Like most of you reading today's column, I know little of the Amish religion or traditions and customs. I know they shun many of the modern "conveniences" and that they are extremely close-knit communities built around their religious beliefs. I have learned this week, however, that we could all learn a lesson from the Amish community following the tragic deaths of those young girls in a senseless school shooting.
Instead of seeking revenge or consulting lawyers to file suit, the Amish community in Georgetown, Pa., has instead asked for privacy and reached out to the family of the man who killed their children.
There's no talk in the Amish community about stronger gun laws. No calls for improved school security. No threats of lawsuits or animosity toward the wife and children of the killer.
That's just not the way of the Amish.
The Amish have not asked for financial help for the victims' families, though they have said they will accept them with great "humility." But in a move that few others would probably consider, the Amish community has said that any donated funds will also be used to assist the family of the man who killed their children. How many among us would react in that Christian manner?
The Amish will likely tear down the one-room school house where the murders occurred and build a new one in its place. But they will teach their children that vengeance is not appropriate and forgiveness is their mission and their purpose. And then, in their own way, they will move on with their lives.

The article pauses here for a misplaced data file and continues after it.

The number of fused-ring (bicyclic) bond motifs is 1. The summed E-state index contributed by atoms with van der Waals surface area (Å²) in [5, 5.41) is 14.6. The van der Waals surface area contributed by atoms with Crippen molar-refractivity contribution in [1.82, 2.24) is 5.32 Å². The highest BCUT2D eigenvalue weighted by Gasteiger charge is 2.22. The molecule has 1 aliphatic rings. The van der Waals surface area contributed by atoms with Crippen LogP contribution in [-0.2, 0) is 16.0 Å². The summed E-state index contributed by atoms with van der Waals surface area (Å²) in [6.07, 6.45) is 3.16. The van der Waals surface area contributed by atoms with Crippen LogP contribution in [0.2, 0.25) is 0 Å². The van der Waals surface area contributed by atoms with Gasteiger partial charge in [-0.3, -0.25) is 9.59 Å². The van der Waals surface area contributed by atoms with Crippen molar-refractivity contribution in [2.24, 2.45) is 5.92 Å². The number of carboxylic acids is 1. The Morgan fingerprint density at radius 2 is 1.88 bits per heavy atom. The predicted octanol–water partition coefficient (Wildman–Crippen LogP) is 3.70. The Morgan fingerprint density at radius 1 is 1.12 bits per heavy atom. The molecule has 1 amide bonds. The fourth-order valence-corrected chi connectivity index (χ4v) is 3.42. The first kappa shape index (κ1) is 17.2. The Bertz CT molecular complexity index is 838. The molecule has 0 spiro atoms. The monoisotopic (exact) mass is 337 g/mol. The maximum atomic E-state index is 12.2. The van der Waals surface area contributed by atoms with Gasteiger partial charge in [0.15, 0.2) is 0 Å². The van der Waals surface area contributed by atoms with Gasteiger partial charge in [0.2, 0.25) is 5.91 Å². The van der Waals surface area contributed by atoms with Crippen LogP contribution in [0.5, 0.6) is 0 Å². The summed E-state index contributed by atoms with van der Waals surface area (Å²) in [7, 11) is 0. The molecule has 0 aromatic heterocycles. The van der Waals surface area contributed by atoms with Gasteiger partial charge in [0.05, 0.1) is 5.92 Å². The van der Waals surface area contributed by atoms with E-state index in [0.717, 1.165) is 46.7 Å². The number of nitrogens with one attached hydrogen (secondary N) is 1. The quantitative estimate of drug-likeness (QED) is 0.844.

I don't want to make a comparison with the Columbine killings a few years ago but members of that community called for officials to resign, filed ample lawsuits and are still trying to gain access to legal records in their attempt to pin guilt on someone other than the shooters.
The federal government will gather next week to discuss school violence and some action is likely that will make us feel safer - even if that action is more symbolic than effective.
And meanwhile, the Amish will mourn their losses in the strong belief that someday they will be united with those children who were killed this week. I'm not sure if most of us would have such strong beliefs and convictions that we could react this way. But I'm equally sure the world would be a better place if we only could.